"Don't you know someone who's fond of games?"
Moviezzz was right, as usual, and I flipped him an extra dime. Yes, games, as in trivia, as in ol' Johnny Lapper and his famous trivia games. If it wasn't for a generous helping of the shakes, I might have triumphed in Lapper's latest game, but he was wiley enough to fool me. Not this time. It would make sense that someone with such a devious need for attention would resort to knocking off other publishers, but knowing him he won't go down easy. Unlucky for me, Johnny's place was dark -- but I did find an invitation to a dance sticking out of his mailbox.
Classy Marilyn was staging a dance the week away affair, and her place was hopping. It was easy to find Johnny on the dance floor, he might as well have had a custom banner above his head.
"You like games, Johnny boy?"
"Ross, you lost -- that doesn't mean you have to like it. And it also doesn't mean you have to mess up my steps."
"I ain't talkin' mere trivia games, seems you like to dabble in more bloody affairs. Know anything about Larry?"
"Yeah, he disappeared, it happens in this city."
"Strange that you were the first one to report on his absence, how is it that you got the scoop?"
"I don't reveal my sources," Johnny said, poking at his neat J&B. "And I don't let mugs like you waste precious minutes of my evening. Larry was an odd duck -- he never archived, he once went a whole month just talking about the same actor, who does that? Nobody."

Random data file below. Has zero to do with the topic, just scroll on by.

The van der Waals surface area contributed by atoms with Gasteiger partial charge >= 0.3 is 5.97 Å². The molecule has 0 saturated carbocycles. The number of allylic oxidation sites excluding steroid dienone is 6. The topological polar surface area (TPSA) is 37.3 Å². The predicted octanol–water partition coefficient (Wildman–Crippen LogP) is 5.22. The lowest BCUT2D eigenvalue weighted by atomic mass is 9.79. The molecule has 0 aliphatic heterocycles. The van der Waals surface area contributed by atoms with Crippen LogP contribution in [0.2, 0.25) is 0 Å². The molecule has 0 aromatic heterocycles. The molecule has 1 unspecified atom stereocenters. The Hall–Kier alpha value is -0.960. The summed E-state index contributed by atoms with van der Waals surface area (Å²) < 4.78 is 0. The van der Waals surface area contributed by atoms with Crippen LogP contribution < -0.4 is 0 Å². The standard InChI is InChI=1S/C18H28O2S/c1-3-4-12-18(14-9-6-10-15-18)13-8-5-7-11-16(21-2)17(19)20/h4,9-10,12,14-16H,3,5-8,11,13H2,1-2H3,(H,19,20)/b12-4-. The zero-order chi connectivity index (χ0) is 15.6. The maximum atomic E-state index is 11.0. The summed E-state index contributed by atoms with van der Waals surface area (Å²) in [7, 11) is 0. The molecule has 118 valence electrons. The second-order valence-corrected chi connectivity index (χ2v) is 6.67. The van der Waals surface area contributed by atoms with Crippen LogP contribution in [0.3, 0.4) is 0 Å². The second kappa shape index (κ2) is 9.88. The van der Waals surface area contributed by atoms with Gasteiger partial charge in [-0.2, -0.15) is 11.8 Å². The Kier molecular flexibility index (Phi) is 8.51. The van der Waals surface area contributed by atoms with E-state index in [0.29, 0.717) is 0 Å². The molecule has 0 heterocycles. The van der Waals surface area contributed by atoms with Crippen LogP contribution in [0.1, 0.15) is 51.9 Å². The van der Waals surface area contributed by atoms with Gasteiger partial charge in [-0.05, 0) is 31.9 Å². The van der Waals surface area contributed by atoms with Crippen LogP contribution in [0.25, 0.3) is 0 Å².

"Correction -- now nobody does it, why were you so eager to see him go?"
"I don't have anything to hide, I was here dancing before Larry's last update -- ask anyone here," Johnny said, glancing to a gathering crowd of displeased onlookers. "I'll tell you this: Larry didn't finish his last update, but supposedly the title was 'There Will Be Blood,' and sure enough the garbage men were scrubbing it off the sidewalk the next day. Maybe he knew trouble was coming..."
A juicy answer, but it only meant more questions, good thing I didn't plan on sleeping (until I got tired, anyway). On my way out I saw Marilyn holding a tray of gin gimlets. I grabbed one for the road, and she gave me a glance that said "did you get my dance invitation in the mail?" and I responded with a nod that told her "I got it, but I couldn't find my dance shoes."
Leaving the dance hall, I could feel a break in the case rolling at me like that ball that someone just threw at me from a passing hardtop. Ouch! Who threw that? Picking up the ball ready to throw it back, I noticed it was no ordinary ball. It was a baseball autographed by ... Lee Van Cleef? This peculiar combination could have only come from one place: Dennis Cazzalio's baseball-themed drive-in on the West end of town.